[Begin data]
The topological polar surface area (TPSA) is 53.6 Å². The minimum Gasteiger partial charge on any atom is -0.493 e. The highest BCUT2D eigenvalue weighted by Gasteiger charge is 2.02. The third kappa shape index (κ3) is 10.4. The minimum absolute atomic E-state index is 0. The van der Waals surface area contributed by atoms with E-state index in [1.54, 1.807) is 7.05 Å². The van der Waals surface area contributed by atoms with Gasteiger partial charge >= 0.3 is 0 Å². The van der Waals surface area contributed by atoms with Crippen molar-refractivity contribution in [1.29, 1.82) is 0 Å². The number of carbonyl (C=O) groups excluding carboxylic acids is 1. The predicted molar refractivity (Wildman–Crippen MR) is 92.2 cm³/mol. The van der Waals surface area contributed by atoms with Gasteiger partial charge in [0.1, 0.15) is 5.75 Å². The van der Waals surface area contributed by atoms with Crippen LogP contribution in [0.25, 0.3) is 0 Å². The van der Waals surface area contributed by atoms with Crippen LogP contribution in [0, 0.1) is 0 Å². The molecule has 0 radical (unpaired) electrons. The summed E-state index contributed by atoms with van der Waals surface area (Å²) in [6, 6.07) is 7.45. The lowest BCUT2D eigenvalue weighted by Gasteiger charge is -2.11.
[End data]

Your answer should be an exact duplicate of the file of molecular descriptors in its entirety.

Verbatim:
The topological polar surface area (TPSA) is 53.6 Å². The minimum Gasteiger partial charge on any atom is -0.493 e. The highest BCUT2D eigenvalue weighted by Gasteiger charge is 2.02. The third kappa shape index (κ3) is 10.4. The minimum absolute atomic E-state index is 0. The van der Waals surface area contributed by atoms with E-state index in [1.54, 1.807) is 7.05 Å². The van der Waals surface area contributed by atoms with Gasteiger partial charge >= 0.3 is 0 Å². The van der Waals surface area contributed by atoms with Crippen molar-refractivity contribution in [1.29, 1.82) is 0 Å². The number of carbonyl (C=O) groups excluding carboxylic acids is 1. The predicted molar refractivity (Wildman–Crippen MR) is 92.2 cm³/mol. The van der Waals surface area contributed by atoms with Gasteiger partial charge in [0.1, 0.15) is 5.75 Å². The van der Waals surface area contributed by atoms with Crippen LogP contribution in [0.25, 0.3) is 0 Å². The van der Waals surface area contributed by atoms with Crippen LogP contribution in [0, 0.1) is 0 Å². The molecule has 0 radical (unpaired) electrons. The summed E-state index contributed by atoms with van der Waals surface area (Å²) in [6, 6.07) is 7.45. The lowest BCUT2D eigenvalue weighted by Gasteiger charge is -2.11.